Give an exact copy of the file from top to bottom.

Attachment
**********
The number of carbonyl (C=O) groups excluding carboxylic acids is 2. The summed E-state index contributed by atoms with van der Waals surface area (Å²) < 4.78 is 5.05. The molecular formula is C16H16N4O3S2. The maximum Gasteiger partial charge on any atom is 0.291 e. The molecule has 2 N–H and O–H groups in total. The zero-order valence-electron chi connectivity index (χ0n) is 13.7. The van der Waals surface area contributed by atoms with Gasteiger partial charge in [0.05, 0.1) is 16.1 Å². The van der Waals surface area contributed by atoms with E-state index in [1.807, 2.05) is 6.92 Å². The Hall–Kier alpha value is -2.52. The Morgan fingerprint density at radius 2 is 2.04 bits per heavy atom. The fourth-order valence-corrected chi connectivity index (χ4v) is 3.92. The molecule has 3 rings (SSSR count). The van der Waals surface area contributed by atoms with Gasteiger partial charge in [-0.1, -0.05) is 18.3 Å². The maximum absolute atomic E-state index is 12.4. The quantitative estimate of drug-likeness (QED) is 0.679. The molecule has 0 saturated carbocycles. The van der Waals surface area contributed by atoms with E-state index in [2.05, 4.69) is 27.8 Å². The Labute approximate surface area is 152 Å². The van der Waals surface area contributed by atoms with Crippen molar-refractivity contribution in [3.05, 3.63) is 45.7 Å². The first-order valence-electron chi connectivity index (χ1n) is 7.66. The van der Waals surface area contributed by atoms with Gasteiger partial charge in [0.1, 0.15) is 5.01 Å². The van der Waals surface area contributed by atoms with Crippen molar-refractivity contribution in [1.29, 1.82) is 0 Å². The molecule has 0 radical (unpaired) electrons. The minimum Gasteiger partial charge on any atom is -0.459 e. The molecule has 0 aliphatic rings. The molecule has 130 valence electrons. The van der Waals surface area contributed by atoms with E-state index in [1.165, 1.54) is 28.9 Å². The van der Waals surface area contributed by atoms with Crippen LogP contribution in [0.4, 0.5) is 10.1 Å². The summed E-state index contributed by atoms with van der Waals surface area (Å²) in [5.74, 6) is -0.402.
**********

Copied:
The number of carbonyl (C=O) groups excluding carboxylic acids is 2. The summed E-state index contributed by atoms with van der Waals surface area (Å²) < 4.78 is 5.05. The molecular formula is C16H16N4O3S2. The maximum Gasteiger partial charge on any atom is 0.291 e. The molecule has 2 N–H and O–H groups in total. The zero-order valence-electron chi connectivity index (χ0n) is 13.7. The van der Waals surface area contributed by atoms with Gasteiger partial charge in [0.05, 0.1) is 16.1 Å². The van der Waals surface area contributed by atoms with E-state index in [1.807, 2.05) is 6.92 Å². The Hall–Kier alpha value is -2.52. The Morgan fingerprint density at radius 2 is 2.04 bits per heavy atom. The fourth-order valence-corrected chi connectivity index (χ4v) is 3.92. The molecule has 3 rings (SSSR count). The van der Waals surface area contributed by atoms with Gasteiger partial charge in [-0.1, -0.05) is 18.3 Å². The maximum absolute atomic E-state index is 12.4. The quantitative estimate of drug-likeness (QED) is 0.679. The molecule has 0 saturated carbocycles. The van der Waals surface area contributed by atoms with E-state index in [2.05, 4.69) is 27.8 Å². The Labute approximate surface area is 152 Å². The van der Waals surface area contributed by atoms with Crippen molar-refractivity contribution in [3.05, 3.63) is 45.7 Å². The first-order valence-electron chi connectivity index (χ1n) is 7.66. The van der Waals surface area contributed by atoms with Gasteiger partial charge in [0.1, 0.15) is 5.01 Å². The van der Waals surface area contributed by atoms with Crippen molar-refractivity contribution in [1.29, 1.82) is 0 Å². The molecule has 0 radical (unpaired) electrons. The minimum Gasteiger partial charge on any atom is -0.459 e. The molecule has 0 aliphatic rings. The molecule has 130 valence electrons. The van der Waals surface area contributed by atoms with E-state index in [1.165, 1.54) is 28.9 Å². The van der Waals surface area contributed by atoms with Crippen LogP contribution in [0.4, 0.5) is 10.1 Å². The summed E-state index contributed by atoms with van der Waals surface area (Å²) in [5.74, 6) is -0.402.